Shirley Clarke was a pioneering American independent filmmaker and an integral part of the New American Cinema movement of the 1960s. She passed away in 1997.
Clarke began her career as a dancer, studying with iconic teachers such as Martha Graham and Anna Sokolow. Her first films were dance films, such as 1953's Dance in the Sun, and filmmaking quickly eclipsed her original passion for dance. After garnering acclaim for several short films, Clarke expressed a desire to make a feature and she was encouraged by her brother-in-law, theater critic Kenneth Tynan, to adapt Jack Gelber's play The Connection into a movie, which she did in 1961.
Due to The Connection's frank language about drug use, the film was difficult to distribute. Nevertheless, Clarke made a second feature, 1963's The Cool World; and her short film Robert Frost: A Lover's Quarrel With the World (1963) won an Academy Award for Best Documentary. Despite garnering much critical acclaim, Clarke's filmmaking career never quite took off. She eventually left the New York City underground film scene and taught filmmaking at UCLA in the mid-1970s. Her last film was the 1985 documentary Ornette: Made in America.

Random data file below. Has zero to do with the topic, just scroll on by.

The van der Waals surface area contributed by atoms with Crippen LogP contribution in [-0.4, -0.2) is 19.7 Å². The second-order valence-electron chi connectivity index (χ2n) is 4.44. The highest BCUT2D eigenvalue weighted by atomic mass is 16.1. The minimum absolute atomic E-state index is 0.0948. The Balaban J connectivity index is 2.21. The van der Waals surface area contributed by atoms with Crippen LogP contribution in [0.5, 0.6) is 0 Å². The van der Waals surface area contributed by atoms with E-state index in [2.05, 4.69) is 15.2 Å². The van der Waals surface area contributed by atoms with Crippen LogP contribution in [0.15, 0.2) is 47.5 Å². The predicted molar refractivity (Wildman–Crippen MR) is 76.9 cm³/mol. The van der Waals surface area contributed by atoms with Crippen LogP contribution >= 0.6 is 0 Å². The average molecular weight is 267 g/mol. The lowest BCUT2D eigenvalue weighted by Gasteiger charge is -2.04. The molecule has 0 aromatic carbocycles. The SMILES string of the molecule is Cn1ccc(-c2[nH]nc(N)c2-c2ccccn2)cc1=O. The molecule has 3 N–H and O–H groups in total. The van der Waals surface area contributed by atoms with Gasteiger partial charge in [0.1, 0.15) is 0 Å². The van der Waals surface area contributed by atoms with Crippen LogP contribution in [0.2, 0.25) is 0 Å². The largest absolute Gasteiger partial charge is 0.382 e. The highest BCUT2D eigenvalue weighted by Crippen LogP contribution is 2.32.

In addition to her filmmaking, Clarke was a pivotal figure in developing the New American Cinema with Jonas Mekas in the early 1960s. The initial aims of the movement was to find new ways to fund independent feature films in NYC. Clarke helped form the New American Cinema Group along with Mekas, Gregory Markopoulos, Peter Bogdanovich and others; as well as co-founded the Film-makers' Cooperative distribution center.